There are plenty of arguments trotted out by the regulators, drivers unions and taxi companies, but all of them boil down to job protection, high wages and status quo – sprinkled liberally with fear mongering (think of the safety of the children!) and yet none of their arguments addresses the issue of efficient mass transit. Quite frankly I am stumped as to why the environmentalist crowd hasn’t jumped all over this. It is far more efficient, it moves people faster, consumes less energy – all round beneficial – Except it’s private. Thus exposing the degree to which we have been thoroughly indoctrinated to view with suspicion any attempt by the private sector to deliver services in the untouchable realms of historic public endeavour.

And then there is the Horn. A very useful, and in my opinion an underrated feature of all vehicles. Its use is at best frowned upon by polite society in Canada, and all sorts of reactions occur when the dreaded horn is actually unleashed. From the tut-tut of the well healed, to the spontaneous ‘road rage’ so feared by the rest of us, the use of the horn has become a social faux pas both for what it may reveal about ourselves (who does he think he is? why in such a rush? and of course f**k off!) and the unreasonable fear of negative reactions inculcated by an irresponsible press.

The horn of course was meant to be used as a warning – it being much more efficient than the earliest warning systems required of the first motorcars – a man walking ahead displaying a flag. The horn is quite useful in alerting the daydreamer to the fact that you are about to back out of a parking spot (hence the Army’s use of the old ‘double tap’ prior to reversing). It is also quite useful to alert pedestrians that you are entering a crossing.

Around here the horn is used as a sort of extra gear – it both energises the lethargic in front of the horn blower and alerts those around you that you are about to overtake. At first I will admit I found the sheer quantity of horn blowing mildly annoying, then puzzling, and finally it faded as an irritant.

Horn blowing flies in the face of social control. It is a very personal expression, it says I am an individual and I am going about my business, and I am being aware enough of you to let you know that I am here (so please don’t change lanes into me). In fact horn blowing is complimentary with a general disregard of traffic lanes and signal lights. (Shivers of repressed desire coursing through the veins of Canadians!) Thus the horn becomes the last line of defence for both driver and pedestrian – each accommodates his movements to the other, pedestrians thread their way through moving traffic, horns are deployed to alert and avoid impending collisions and strangely enough I have yet to see either a traffic accident or a dented car or ambulance carting off bodies.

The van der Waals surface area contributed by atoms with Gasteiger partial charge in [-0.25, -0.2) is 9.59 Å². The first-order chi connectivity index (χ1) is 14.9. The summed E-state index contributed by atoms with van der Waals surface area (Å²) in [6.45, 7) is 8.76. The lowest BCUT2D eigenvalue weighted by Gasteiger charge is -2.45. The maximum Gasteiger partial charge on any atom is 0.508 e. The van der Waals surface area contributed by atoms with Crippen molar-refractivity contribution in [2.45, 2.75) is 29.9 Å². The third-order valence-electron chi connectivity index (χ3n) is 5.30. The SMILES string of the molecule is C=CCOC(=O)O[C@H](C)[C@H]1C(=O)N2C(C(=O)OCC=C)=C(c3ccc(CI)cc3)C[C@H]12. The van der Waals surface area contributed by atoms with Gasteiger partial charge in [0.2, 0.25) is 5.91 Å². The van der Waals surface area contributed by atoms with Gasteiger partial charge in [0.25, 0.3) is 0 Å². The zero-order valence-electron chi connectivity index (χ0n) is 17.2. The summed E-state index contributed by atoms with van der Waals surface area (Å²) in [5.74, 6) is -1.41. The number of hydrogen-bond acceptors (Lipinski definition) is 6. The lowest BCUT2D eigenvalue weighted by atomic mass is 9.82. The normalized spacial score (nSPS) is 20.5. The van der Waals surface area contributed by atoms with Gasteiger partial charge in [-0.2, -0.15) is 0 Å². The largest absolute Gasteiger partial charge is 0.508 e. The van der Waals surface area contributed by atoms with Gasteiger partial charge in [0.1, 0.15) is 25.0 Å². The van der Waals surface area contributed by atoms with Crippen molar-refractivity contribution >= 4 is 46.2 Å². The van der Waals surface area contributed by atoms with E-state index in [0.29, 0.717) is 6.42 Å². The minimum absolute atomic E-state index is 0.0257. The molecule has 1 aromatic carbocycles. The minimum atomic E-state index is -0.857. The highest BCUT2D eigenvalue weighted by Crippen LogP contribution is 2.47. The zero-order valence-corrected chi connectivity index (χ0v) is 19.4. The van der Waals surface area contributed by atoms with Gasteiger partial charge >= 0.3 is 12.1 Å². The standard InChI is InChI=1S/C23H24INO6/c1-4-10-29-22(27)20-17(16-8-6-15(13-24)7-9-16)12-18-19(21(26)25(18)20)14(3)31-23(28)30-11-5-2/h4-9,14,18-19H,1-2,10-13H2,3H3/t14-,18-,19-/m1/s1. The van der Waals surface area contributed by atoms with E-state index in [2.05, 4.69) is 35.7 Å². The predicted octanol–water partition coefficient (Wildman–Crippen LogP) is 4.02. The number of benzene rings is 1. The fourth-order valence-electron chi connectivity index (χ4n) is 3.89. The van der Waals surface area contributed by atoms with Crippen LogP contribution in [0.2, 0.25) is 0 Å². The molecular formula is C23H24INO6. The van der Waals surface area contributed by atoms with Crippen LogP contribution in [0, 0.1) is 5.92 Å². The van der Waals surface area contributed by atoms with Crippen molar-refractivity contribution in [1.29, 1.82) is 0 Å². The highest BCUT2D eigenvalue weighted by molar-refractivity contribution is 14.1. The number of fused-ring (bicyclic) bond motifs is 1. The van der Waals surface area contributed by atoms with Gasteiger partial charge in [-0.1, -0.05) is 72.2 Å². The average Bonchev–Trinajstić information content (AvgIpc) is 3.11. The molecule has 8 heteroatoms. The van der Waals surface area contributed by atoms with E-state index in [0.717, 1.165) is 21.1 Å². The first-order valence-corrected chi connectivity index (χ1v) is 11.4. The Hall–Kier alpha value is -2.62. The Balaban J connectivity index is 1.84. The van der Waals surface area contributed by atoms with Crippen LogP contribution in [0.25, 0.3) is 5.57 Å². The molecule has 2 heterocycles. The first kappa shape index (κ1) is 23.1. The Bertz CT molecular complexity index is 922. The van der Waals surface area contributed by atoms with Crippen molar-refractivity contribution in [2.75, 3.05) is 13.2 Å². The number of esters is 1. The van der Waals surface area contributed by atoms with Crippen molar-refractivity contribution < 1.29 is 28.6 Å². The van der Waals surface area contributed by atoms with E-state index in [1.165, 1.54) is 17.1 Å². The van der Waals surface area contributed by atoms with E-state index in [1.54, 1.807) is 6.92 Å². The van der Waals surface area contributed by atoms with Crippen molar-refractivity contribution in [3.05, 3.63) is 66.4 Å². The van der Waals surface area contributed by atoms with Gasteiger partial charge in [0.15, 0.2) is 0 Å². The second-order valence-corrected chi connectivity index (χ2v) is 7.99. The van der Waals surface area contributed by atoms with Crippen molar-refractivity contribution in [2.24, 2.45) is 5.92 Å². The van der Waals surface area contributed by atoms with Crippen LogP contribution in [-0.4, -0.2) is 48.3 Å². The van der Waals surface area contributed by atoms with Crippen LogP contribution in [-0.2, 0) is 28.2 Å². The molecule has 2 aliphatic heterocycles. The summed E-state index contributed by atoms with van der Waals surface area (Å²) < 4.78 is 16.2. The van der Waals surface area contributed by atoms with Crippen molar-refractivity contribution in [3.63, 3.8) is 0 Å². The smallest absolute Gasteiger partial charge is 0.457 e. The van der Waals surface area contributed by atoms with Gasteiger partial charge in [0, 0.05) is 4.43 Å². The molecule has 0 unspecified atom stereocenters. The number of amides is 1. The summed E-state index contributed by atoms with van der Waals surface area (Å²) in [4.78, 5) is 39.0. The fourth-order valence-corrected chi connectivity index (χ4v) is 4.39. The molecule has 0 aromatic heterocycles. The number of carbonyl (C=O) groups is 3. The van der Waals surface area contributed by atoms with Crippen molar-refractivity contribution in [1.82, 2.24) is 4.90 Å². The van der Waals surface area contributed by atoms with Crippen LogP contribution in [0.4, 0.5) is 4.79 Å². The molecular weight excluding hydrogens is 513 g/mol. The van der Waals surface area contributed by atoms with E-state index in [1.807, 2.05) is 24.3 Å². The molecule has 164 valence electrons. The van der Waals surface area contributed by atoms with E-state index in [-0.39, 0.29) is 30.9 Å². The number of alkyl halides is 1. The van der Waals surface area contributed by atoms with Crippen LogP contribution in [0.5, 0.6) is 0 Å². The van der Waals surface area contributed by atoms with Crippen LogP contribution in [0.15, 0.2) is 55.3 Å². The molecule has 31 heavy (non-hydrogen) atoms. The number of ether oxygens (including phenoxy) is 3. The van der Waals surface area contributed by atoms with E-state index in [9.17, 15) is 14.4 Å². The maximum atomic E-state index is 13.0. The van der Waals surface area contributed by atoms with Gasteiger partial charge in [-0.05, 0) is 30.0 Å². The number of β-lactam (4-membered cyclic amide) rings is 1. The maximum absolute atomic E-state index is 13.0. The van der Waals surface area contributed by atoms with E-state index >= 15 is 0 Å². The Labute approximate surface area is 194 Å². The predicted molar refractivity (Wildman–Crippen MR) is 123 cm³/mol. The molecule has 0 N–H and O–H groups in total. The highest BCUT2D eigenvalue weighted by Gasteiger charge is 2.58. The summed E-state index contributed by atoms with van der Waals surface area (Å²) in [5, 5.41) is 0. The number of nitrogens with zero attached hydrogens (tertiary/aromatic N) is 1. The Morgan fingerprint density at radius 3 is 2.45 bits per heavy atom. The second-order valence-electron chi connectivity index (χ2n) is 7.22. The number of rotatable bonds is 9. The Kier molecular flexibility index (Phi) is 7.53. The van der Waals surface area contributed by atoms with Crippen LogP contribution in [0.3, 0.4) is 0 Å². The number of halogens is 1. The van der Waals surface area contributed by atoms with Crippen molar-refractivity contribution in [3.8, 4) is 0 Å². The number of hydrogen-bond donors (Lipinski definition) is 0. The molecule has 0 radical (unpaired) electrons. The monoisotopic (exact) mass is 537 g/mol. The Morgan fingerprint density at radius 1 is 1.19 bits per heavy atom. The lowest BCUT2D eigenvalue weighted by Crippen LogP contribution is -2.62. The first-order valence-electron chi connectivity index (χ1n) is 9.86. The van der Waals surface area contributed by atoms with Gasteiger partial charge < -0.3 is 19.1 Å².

Contrast that with the vehicular carnage which occurs daily in our supposedly efficient and programmed society and you might begin to wonder if accidents and irresponsible driving behaviour on our streets and highways aren’t just natural and negative response to the fact that our behaviour is programmed and many of us resent it. Only last week a woman who is dear to me was hit through no fault of her own while driving our car by another driver who changed lanes into her. Imagine if our society allowed the use of horns without social opprobrium – would this accident have happened at all?

Oops, not allowed to think that way – back in your box junior…

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2 thoughts on “around the world – part 18.5 (the horn and the transit van)

  1. Jacky Tar says:

    Hey, – just checking in. Interesting comments re public transit. I think there’s other factors involved as well, but without a doubt a certain amount of social programming – “can’t do that, that’s not public!” is at work here.

  2. Junior Annex says:

    jacky: thanks for your comments…cheers, junior

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Of all tyrannies, a tyranny sincerely exercised for the good of its victims may be the most oppressive. It would be better to live under robber barons than under omnipotent moral busybodies. The robber baron'scruelty may sometimes sleep, his cupidity may at some point be satiated; but those who torment us for our own good will torment us without end for they do so with the approval of their own conscience. C.S. Lewis